Creating the Pathways from Poverty to Prosperity

2018: The fallers

It is important to say that the fallers do not constitute a group of countries for which all hope is lost. Certainly, people living in these countries face much insecurity, but some countries in this list, such as Malawi, have already begun a path to recovery. Malawi saw declining Safety and Security and Governance in 2011 following growing government oppression, yet since 2016 it has turned around and this year’s fall is very small in relative terms and compared to previous years.

Each faller faced trigger events at various points in the last 10 years. The trigger events all preceded marked declines in prosperity that were sharp and steep. It should be noted that Venezuela’s decline has been much more precipitous than any other country in this group; its economy and overall prosperity has effectively collapsed.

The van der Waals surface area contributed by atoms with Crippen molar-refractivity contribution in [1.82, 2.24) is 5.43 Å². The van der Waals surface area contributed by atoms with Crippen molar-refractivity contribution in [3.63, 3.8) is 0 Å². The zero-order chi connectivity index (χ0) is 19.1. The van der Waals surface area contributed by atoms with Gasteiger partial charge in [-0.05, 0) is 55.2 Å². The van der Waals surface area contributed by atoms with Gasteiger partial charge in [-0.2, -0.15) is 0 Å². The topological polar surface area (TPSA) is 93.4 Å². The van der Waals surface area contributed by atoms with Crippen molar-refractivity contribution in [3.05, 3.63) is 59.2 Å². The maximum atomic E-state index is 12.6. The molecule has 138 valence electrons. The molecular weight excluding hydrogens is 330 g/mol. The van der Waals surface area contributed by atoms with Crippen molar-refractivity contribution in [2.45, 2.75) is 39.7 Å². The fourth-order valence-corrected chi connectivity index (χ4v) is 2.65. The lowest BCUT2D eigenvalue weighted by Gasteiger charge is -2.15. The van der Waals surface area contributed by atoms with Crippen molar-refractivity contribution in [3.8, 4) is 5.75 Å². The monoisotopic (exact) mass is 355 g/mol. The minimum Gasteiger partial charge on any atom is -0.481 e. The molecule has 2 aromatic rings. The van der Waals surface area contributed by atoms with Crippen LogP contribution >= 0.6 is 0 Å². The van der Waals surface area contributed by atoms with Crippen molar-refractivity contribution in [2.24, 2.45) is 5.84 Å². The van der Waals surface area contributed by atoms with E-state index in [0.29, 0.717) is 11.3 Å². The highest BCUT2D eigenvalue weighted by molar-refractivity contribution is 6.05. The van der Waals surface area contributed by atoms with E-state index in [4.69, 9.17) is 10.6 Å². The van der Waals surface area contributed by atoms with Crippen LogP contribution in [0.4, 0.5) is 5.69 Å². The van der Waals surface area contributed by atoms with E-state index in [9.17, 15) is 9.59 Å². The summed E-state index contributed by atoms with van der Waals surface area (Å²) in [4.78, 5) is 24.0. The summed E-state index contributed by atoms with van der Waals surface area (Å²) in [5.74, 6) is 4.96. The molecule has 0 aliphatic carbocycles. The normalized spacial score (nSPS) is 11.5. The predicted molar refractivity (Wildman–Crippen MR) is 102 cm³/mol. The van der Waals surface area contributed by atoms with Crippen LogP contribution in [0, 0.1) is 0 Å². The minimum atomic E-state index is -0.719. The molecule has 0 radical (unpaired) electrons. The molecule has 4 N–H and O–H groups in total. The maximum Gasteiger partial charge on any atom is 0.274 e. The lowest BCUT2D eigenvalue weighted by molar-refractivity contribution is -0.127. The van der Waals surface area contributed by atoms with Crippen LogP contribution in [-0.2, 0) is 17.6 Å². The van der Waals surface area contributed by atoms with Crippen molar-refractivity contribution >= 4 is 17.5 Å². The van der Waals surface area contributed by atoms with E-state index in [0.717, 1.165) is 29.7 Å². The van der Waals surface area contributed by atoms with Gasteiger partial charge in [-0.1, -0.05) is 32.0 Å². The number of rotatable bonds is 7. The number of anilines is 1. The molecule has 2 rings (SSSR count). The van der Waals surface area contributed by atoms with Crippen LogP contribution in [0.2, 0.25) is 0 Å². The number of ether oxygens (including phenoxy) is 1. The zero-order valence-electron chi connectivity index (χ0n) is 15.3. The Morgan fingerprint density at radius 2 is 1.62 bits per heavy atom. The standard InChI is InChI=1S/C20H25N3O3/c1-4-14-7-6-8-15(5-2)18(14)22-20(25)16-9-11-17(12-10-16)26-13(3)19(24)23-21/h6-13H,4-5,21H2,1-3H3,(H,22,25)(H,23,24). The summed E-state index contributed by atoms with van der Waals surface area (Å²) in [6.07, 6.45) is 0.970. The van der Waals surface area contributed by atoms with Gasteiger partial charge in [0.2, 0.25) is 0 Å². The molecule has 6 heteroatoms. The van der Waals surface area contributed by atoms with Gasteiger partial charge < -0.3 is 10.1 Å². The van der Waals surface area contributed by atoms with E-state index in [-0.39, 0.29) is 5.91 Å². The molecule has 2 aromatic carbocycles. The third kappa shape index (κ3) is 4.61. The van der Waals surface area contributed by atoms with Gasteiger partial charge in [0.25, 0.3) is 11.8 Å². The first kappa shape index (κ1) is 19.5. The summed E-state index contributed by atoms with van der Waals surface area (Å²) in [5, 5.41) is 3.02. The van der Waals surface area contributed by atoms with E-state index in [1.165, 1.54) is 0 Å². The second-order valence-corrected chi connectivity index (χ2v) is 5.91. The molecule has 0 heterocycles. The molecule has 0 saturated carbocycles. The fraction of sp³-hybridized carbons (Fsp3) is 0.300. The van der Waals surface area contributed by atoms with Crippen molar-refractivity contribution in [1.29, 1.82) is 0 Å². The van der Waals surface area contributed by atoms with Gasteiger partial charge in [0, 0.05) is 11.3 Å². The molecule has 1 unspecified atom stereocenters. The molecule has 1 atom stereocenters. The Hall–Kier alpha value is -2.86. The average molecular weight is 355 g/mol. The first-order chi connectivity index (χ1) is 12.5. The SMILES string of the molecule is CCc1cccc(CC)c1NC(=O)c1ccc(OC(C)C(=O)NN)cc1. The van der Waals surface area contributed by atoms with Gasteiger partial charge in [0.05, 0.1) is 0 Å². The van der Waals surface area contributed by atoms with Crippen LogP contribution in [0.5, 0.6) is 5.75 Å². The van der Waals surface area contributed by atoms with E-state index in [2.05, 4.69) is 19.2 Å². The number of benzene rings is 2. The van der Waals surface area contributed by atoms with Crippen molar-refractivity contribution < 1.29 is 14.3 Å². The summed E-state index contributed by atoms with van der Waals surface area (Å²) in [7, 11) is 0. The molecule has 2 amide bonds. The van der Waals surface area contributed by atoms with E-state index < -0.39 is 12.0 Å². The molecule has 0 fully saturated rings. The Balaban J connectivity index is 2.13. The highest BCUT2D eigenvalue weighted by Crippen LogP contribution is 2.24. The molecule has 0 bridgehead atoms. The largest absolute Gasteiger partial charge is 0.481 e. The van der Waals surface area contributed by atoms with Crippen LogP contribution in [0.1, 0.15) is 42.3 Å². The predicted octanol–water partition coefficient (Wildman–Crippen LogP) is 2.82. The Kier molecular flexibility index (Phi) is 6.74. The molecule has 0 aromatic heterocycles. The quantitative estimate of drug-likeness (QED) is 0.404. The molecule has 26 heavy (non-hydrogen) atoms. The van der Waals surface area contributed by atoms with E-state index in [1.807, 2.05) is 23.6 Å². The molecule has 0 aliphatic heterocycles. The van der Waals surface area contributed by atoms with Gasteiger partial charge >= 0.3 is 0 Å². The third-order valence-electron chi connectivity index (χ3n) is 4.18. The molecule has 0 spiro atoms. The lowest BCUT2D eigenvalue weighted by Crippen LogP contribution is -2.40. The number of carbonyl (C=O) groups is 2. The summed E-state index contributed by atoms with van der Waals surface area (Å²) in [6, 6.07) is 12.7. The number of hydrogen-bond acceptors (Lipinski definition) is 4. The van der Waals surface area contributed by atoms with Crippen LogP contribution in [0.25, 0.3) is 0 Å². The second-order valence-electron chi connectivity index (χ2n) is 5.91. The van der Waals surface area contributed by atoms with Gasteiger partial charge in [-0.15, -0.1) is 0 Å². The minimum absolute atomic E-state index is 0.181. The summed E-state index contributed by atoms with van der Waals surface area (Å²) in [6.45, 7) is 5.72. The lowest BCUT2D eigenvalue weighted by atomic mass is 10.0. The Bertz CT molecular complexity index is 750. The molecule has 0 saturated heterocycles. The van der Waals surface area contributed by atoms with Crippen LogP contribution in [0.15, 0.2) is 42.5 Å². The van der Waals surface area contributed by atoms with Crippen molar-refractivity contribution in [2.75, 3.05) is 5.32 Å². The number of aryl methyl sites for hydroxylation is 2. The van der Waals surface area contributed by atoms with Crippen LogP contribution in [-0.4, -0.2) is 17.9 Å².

What connects the fallers, on average, is their extremely poor Personal Freedom score in 2008 (with the notable exceptions of Italy and Greece who score well on this pillar). Treating this group’s average scores as a country would place them at 97th in the global ranking, but trailing at 110th in the Personal Freedom pillar. This is something of an Achilles heel, as poor personal freedom and weak institutions make a nation more susceptible to external shocks. This lack of resilience can cause prosperity to fall across all pillars. Libya, for example, experienced a trigger event at the beginning of the second Libyan Civil War in 2014, following growing tensions the year prior, and this caused a fall across almost all pillars, over each of the past five years.